The Avid-equipped video forensic classroom at the University of Indianapolis.
INDIANAPOLIS —The importance of video footage as evidence in court cases cannot be understated. As recent events such as the Boston bombing have shown, video is playing an increasingly vital role in identifying the perpetrators of criminal activity and bringing them to justice. That’s why more law enforcement agencies are sending their personnel for training in forensic video analysis.
Founded in 1989, LEVA (Law Enforcement & Emergency Services Video Association) is a non-profit corporation that provides advanced Forensic Video Analysis training to the law enforcement community using state-of-the-art tools and equipment. Since offering our first training course in 2000 at Quantico, Va., our program has grown exponentially.
The LEVA forensic video analysis certification curriculum teaches the intricacies of working with digital video, including DVR processing, video extraction through DVR, research and codec recognition, and more. All of the training for our established curriculum is provided in one facility, making LEVA a one-of-a-kind program within the discipline.
Avid products have been essential tools for our workflow since day one. In 2011, when we assisted with the large-scale investigation of the Vancouver Stanley Cup hockey riots, we relied on Avid Media Composer to create a database for the Vancouver police.
BOMBING SPURRED UPGRADE
In the aftermath of the Boston bombings, LEVA’s board of directors voted to upgrade all the equipment in our University of Indianapolis lab facility. The main goal was to provide students with cutting-edge tools for training purposes, while at the same time outfitting LEVA’s forensic response team—which needs to be prepared to help other law enforcement agencies at a moment’s notice.
We purchased an Avid ISIS 5000 shared storage system to replace an aging Unity LANshare. Currently there are 20 Media Composer/Ocean Systems dTective desktop systems sharing the ISIS 5000 in our lab.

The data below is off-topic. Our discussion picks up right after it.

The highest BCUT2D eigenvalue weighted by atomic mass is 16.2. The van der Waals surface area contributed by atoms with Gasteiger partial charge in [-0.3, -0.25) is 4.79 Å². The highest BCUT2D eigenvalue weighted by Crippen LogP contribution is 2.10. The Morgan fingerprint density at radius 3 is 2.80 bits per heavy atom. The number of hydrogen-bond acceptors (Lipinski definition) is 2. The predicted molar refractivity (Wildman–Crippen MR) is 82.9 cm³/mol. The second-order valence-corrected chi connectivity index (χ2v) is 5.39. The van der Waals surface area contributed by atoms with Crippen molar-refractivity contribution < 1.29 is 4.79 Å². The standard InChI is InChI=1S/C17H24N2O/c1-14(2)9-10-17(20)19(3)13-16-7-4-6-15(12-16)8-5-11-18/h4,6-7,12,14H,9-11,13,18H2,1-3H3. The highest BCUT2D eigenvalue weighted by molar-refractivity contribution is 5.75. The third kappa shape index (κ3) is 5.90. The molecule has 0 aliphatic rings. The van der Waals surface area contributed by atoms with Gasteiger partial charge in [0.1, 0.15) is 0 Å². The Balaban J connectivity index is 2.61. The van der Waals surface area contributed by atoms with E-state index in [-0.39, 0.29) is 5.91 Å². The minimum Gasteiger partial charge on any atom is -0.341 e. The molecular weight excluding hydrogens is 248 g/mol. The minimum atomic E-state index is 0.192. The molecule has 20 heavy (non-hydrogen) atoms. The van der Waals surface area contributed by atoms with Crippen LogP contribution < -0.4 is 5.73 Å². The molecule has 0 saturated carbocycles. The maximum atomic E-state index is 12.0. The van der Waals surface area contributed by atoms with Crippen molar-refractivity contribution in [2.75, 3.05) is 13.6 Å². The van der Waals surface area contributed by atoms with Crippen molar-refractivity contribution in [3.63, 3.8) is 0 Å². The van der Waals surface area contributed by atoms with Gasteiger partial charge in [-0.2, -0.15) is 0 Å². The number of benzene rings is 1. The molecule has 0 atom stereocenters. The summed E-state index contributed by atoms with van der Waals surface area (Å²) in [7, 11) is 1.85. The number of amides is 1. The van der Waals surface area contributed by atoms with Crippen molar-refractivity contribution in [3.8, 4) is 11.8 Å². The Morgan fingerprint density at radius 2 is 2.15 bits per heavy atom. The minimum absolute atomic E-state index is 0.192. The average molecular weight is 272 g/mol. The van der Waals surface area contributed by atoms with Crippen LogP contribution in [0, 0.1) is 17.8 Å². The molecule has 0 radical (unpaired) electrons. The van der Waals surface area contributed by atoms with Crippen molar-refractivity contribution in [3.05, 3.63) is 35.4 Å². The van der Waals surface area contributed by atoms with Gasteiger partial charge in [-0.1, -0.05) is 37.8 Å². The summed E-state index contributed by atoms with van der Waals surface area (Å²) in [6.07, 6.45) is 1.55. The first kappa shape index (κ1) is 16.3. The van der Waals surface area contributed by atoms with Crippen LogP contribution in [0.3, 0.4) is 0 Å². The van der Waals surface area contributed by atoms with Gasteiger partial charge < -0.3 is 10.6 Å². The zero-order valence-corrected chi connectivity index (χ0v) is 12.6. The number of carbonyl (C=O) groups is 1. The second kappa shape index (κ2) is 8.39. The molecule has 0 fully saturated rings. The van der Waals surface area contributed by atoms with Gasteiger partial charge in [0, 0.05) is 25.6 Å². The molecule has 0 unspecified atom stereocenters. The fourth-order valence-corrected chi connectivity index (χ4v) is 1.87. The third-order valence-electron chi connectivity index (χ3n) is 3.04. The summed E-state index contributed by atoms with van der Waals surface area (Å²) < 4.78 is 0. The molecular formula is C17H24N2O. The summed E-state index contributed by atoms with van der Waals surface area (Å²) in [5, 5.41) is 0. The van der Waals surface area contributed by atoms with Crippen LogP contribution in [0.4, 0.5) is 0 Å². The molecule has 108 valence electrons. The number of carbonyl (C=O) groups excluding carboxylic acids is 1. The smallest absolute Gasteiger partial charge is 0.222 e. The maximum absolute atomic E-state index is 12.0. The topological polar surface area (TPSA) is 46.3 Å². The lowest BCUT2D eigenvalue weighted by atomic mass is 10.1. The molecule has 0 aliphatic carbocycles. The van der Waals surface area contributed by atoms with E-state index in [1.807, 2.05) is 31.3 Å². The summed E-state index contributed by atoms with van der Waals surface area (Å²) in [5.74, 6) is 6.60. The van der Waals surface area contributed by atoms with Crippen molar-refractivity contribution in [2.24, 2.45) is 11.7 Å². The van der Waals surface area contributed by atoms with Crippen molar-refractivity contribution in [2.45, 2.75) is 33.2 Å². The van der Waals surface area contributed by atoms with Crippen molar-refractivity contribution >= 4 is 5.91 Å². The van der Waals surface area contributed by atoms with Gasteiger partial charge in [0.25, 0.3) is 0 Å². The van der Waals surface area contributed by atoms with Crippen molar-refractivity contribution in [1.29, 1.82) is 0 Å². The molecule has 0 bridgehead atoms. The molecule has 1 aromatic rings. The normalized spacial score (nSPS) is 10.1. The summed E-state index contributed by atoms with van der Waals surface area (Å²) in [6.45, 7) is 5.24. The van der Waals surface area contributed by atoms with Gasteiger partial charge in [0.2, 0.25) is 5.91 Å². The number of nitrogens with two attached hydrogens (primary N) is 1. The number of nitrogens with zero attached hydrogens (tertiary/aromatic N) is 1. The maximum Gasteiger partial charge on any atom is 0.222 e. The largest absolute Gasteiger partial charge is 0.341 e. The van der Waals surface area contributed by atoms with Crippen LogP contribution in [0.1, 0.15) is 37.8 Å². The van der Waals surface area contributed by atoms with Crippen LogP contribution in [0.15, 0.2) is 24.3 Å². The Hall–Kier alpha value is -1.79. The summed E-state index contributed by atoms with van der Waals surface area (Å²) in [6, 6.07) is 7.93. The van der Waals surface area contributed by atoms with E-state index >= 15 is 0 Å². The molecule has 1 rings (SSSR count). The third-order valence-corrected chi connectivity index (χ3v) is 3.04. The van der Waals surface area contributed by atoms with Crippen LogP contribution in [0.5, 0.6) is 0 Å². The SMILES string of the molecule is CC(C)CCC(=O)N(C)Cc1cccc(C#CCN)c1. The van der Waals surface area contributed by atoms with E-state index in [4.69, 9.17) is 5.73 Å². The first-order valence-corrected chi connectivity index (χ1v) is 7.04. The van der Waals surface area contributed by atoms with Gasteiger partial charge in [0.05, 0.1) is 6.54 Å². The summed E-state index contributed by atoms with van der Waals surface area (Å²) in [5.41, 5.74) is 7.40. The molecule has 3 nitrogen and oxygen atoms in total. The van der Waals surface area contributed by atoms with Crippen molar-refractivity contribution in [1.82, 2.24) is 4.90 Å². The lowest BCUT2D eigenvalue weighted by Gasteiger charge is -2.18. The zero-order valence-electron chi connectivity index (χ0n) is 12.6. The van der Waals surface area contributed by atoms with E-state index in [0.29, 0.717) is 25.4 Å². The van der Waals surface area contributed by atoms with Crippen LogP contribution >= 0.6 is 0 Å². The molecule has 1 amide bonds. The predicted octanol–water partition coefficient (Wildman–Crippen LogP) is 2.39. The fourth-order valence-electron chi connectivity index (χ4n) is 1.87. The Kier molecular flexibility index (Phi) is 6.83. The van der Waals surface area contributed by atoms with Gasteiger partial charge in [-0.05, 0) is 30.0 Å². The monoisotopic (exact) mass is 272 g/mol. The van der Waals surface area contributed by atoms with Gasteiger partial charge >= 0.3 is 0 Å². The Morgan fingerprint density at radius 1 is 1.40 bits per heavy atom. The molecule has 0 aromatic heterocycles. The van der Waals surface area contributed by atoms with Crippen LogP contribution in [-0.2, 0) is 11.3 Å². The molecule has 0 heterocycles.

We store all of the content for our training curriculum on ISIS. Students can access the media they need, load it on their local system and work with the video using the tools we’ve asked them to use. When it’s time to turn in the completed assignment, they simply load it back on ISIS for review.
In the past, we were limited by the number of connections we could make, and where people could access the server. Not anymore. Our new facility consists of a 32 TB Avid ISIS engine capable of 90 client connections via Gigabit Ethernet.
NEW SYSTEM ELIMINATES WORKFLOW BOTTLENECKS
ISIS has eliminated the problems we used to have—the accessibility of the system has greatly enhanced the workflow and collaboration between our faculty and students. Plus, the scalability of the system is tremendous. We’re currently working to expand our system to include a second ISIS engine and Avid Interplay.
These upgrades make the LEVA lab the premiere place for forensic video and digital multimedia analysis training. It also serves as the most state-of-the-art and well-equipped facility for any large-scale forensic video examination and processing response.
I couldn’t be more pleased with ISIS— and our partnership with Avid. As we continue progressing and expanding, LEVA will look to Avid to provide guidance, the latest technology, and cutting-edge solutions to accelerate our workflow and bolster our program.
Blaine Davison is the president of LEVA and has been with the organization since 2005. He is also a detective with the Norman, Okla. police department, where he serves as the department’s forensic video analyst. He may be contacted firstname.lastname@example.org.
For additional information, contact Avid Sales at 978-640-6789 or visitwww.avid.com.
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